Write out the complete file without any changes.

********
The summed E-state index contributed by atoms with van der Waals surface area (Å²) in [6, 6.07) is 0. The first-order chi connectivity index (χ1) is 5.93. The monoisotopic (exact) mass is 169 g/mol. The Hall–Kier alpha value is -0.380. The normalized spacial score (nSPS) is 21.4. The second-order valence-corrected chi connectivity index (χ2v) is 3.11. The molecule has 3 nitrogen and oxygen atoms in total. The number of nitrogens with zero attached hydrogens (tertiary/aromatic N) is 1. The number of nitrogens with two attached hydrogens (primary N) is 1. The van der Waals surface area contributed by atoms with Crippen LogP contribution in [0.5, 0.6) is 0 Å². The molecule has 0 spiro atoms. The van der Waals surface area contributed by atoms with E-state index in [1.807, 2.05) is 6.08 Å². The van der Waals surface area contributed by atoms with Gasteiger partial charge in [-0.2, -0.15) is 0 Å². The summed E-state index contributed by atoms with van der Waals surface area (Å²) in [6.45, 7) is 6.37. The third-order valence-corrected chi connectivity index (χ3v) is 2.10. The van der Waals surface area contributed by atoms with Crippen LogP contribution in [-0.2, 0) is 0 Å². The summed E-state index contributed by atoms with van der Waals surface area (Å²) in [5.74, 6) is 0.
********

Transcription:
The summed E-state index contributed by atoms with van der Waals surface area (Å²) in [6, 6.07) is 0. The first-order chi connectivity index (χ1) is 5.93. The monoisotopic (exact) mass is 169 g/mol. The Hall–Kier alpha value is -0.380. The normalized spacial score (nSPS) is 21.4. The second-order valence-corrected chi connectivity index (χ2v) is 3.11. The molecule has 3 nitrogen and oxygen atoms in total. The number of nitrogens with zero attached hydrogens (tertiary/aromatic N) is 1. The number of nitrogens with two attached hydrogens (primary N) is 1. The van der Waals surface area contributed by atoms with Crippen LogP contribution in [0.5, 0.6) is 0 Å². The molecule has 0 spiro atoms. The van der Waals surface area contributed by atoms with E-state index in [1.807, 2.05) is 6.08 Å². The van der Waals surface area contributed by atoms with Gasteiger partial charge in [-0.2, -0.15) is 0 Å². The summed E-state index contributed by atoms with van der Waals surface area (Å²) in [6.45, 7) is 6.37. The third-order valence-corrected chi connectivity index (χ3v) is 2.10. The van der Waals surface area contributed by atoms with Crippen LogP contribution in [-0.2, 0) is 0 Å². The summed E-state index contributed by atoms with van der Waals surface area (Å²) in [5.74, 6) is 0.